Posted On Monday, Dec 08, 2014
The end of last month marked the end of a hope that would have initiated a process of bringing fiat money on a sound footing. The Swiss lost the chance to create history with what could have been a big blow to the reckless money printing policies followed by central banks across the globe. The Swiss voted against the Gold Referendum proposal, of backing the Swiss currency partially with gold, on 30 November, 2014.
The referendum originated from the popular `Save our Swiss Gold` initiative that sought to mandate that gold make up at least 20 percent of the country`s central bank Swiss National Bank (SNB)`s assets, prohibit it from further gold sales, and to repatriate gold owned by the government but held in different countries back to Switzerland.
The outcome of the referendum
The decision has not come as a surprise because while early polls gave the “yes” camp a surprising lead, subsequent polling showed a marked shift in public opinion, and cautioned the initiative’s rejection. But what’s surprising is the fact that a humungous 77 percent of Swiss voters chose not to oblige the country’s central bank to boost its gold holdings. What’s more appalling is that the voter participation was a measly 49% and not a single Swiss region voted to pass the initiative.
The reason for failure
This campaign was up against a well organised and well funded coalition of the main political parties and the central bank; so it carried a high probability of failure. The Swiss media and banking sector were more aligned with the SNB’s arguments against it.. However, there was a hope that that the referendum brings the first positive monetary changes in decades. It would have reintroduced a link between gold and banking, and acted as a barrier to currency debasement.
You see, there is a key flaw in our system of floating currencies. Every financial asset is someone else’s liability. When a currency moves, one will gain and the other will lose. For example, large appreciation in the currency will hurt exporters as well as banks that have lended outside the country. That’s why the Swiss National Bank (SNB) currently doesn’t allow the Euro to fall below 1.2 Francs as the banks have lended in Euros with liabilities set in Francs. To maintain this currency peg, the central bank sells Francs and buys Euros. There is no limit to this deliberate Franc devaluation, which robs Swiss savers, investors, and businesses.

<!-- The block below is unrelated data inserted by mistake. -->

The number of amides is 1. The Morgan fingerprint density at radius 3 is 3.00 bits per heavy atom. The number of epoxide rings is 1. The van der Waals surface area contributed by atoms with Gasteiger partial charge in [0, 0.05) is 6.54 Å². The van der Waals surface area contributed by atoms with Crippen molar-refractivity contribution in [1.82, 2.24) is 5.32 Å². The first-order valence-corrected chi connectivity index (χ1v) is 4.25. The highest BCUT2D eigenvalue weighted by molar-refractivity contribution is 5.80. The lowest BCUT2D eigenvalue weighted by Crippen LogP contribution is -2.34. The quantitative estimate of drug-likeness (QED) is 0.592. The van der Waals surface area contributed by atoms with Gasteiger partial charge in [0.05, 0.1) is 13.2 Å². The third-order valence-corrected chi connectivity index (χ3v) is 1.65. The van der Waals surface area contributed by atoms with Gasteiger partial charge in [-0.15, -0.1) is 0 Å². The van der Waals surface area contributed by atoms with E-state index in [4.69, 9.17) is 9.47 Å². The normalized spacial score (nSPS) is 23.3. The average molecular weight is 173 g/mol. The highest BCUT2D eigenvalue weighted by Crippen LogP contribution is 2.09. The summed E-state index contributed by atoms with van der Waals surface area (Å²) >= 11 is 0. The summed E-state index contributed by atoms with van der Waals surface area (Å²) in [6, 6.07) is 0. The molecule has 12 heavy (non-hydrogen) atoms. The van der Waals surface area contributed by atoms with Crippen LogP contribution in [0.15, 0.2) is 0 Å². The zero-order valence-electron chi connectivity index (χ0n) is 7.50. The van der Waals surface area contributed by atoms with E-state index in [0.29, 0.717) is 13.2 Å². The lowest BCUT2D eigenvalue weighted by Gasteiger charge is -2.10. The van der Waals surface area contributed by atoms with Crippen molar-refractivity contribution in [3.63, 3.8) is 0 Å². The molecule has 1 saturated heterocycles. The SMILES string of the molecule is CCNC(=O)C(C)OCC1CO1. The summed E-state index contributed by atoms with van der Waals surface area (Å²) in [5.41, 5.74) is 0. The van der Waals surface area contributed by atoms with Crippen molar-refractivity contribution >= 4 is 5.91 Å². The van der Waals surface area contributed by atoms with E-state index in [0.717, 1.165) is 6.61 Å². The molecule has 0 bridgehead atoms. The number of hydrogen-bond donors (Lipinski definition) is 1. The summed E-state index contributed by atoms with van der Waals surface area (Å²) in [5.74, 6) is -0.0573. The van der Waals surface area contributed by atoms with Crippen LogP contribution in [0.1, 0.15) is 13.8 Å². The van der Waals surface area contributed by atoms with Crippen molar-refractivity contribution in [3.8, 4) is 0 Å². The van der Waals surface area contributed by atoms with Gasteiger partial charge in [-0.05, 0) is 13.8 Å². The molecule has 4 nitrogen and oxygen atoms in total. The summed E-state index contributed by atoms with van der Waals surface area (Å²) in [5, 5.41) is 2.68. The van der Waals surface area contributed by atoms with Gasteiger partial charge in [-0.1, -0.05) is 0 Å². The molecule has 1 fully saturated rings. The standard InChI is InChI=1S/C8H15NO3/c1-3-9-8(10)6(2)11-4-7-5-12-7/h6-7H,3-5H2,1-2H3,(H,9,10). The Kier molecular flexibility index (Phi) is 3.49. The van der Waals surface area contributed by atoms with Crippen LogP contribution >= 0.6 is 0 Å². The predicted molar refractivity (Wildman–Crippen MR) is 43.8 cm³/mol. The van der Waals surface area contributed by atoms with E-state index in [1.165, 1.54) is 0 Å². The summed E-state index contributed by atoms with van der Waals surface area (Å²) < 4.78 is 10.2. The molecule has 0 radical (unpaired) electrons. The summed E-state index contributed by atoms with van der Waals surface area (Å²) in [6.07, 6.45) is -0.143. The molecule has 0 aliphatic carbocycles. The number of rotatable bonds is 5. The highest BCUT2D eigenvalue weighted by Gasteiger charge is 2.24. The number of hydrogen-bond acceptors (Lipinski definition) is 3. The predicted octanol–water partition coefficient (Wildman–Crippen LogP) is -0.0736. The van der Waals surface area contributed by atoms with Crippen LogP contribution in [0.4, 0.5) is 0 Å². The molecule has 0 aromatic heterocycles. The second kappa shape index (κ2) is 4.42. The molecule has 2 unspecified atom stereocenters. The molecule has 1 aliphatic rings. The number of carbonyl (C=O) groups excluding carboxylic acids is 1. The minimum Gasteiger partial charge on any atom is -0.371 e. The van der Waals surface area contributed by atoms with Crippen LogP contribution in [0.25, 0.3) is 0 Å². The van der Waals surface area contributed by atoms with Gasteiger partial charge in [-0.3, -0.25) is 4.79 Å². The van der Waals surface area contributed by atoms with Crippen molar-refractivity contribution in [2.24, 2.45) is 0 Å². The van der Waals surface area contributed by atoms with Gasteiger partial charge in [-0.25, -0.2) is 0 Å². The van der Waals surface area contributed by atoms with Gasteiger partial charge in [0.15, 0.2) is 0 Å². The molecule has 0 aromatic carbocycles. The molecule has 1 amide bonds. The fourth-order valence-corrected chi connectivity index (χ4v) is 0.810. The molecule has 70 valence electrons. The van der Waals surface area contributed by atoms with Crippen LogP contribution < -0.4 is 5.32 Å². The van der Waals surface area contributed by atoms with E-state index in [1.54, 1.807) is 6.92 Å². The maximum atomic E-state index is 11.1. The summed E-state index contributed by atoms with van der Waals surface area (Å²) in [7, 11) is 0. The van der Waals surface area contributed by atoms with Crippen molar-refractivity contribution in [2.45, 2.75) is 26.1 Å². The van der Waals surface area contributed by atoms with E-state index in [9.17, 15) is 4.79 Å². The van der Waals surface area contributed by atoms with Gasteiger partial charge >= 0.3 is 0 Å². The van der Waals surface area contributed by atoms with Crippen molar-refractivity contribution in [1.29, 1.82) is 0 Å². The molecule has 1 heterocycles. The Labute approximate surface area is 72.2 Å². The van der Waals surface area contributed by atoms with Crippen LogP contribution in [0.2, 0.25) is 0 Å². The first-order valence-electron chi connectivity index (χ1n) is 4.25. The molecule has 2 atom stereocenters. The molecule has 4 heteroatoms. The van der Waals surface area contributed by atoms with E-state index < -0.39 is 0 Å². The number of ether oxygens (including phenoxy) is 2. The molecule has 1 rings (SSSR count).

More to it than the Swiss Gold Vote
Although, the Swiss gold initiative failed this time around, there seems to be more legs to the gold movement globally.
Gold repatriation has become a popular initiative in Europe on the back of fears over a new crisis in the global economy, as debt levels are growing in world’s largest economies. The Netherlands has moved 122 tons of gold from New York, and similar demands are now being made in France. Last year, Germany asked to have 680 tons of gold repatriated. Surging mistrust in the Euro during Europe’s debt crisis led a campaign to bring Germany’s entire $141 billion gold reserve home from New York and London. Now, after politics shifted in Chancellor Angela Merkel’s coalition, the government has concluded that stashing half its bullion abroad is prudent after all.
Will the Swiss regret?
With central banks in Russia, China and other creditor nations continuing to diversify into gold and adding to their gold reserves, and with countries such as the Netherlands, France and Germany beginning to repatriate their existing gold reserves there may come a point in the next few years when the Swiss will look back at this referendum and wonder whether it was a lost opportunity to reverse the debasement of the once highly respected currency. On a broader scale, even more important than the gold repatriation requests may be the realization that the fractional reserve fiat money system is coming to an end. It was never sustainable and had propped up only by illusion created by central banks. As it falls apart, there will be a scramble for tangible assets whose values cannot be debased overnight by central banks.
Data Source: Bloomberg, World Gold Council
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